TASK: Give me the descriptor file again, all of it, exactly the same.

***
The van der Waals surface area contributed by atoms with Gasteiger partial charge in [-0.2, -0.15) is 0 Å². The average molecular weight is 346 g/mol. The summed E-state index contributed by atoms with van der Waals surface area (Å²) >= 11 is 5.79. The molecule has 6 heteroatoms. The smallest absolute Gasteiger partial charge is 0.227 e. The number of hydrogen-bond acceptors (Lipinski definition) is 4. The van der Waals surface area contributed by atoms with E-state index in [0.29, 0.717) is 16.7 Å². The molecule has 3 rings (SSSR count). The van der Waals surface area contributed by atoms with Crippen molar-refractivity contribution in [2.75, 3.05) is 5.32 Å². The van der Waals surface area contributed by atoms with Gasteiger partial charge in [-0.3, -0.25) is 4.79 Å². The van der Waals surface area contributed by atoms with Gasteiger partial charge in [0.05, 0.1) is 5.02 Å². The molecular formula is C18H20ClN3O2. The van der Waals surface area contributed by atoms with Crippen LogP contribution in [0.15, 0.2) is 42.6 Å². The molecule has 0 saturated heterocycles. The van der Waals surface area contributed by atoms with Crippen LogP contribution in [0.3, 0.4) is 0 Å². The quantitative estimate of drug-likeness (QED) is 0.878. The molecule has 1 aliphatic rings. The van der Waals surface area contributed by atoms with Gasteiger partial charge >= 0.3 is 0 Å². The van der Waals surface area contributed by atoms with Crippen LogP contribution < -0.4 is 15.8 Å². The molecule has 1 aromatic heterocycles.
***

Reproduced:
The van der Waals surface area contributed by atoms with Gasteiger partial charge in [-0.2, -0.15) is 0 Å². The average molecular weight is 346 g/mol. The summed E-state index contributed by atoms with van der Waals surface area (Å²) >= 11 is 5.79. The molecule has 6 heteroatoms. The smallest absolute Gasteiger partial charge is 0.227 e. The number of hydrogen-bond acceptors (Lipinski definition) is 4. The van der Waals surface area contributed by atoms with E-state index in [0.29, 0.717) is 16.7 Å². The molecule has 3 rings (SSSR count). The van der Waals surface area contributed by atoms with Crippen molar-refractivity contribution in [2.75, 3.05) is 5.32 Å². The van der Waals surface area contributed by atoms with Gasteiger partial charge in [-0.3, -0.25) is 4.79 Å². The van der Waals surface area contributed by atoms with Gasteiger partial charge in [0.05, 0.1) is 5.02 Å². The molecular formula is C18H20ClN3O2. The van der Waals surface area contributed by atoms with Crippen LogP contribution in [0.15, 0.2) is 42.6 Å². The molecule has 0 saturated heterocycles. The van der Waals surface area contributed by atoms with Crippen LogP contribution in [0.3, 0.4) is 0 Å². The quantitative estimate of drug-likeness (QED) is 0.878. The molecule has 1 aliphatic rings. The van der Waals surface area contributed by atoms with Gasteiger partial charge >= 0.3 is 0 Å². The van der Waals surface area contributed by atoms with Crippen LogP contribution < -0.4 is 15.8 Å². The molecule has 1 aromatic heterocycles.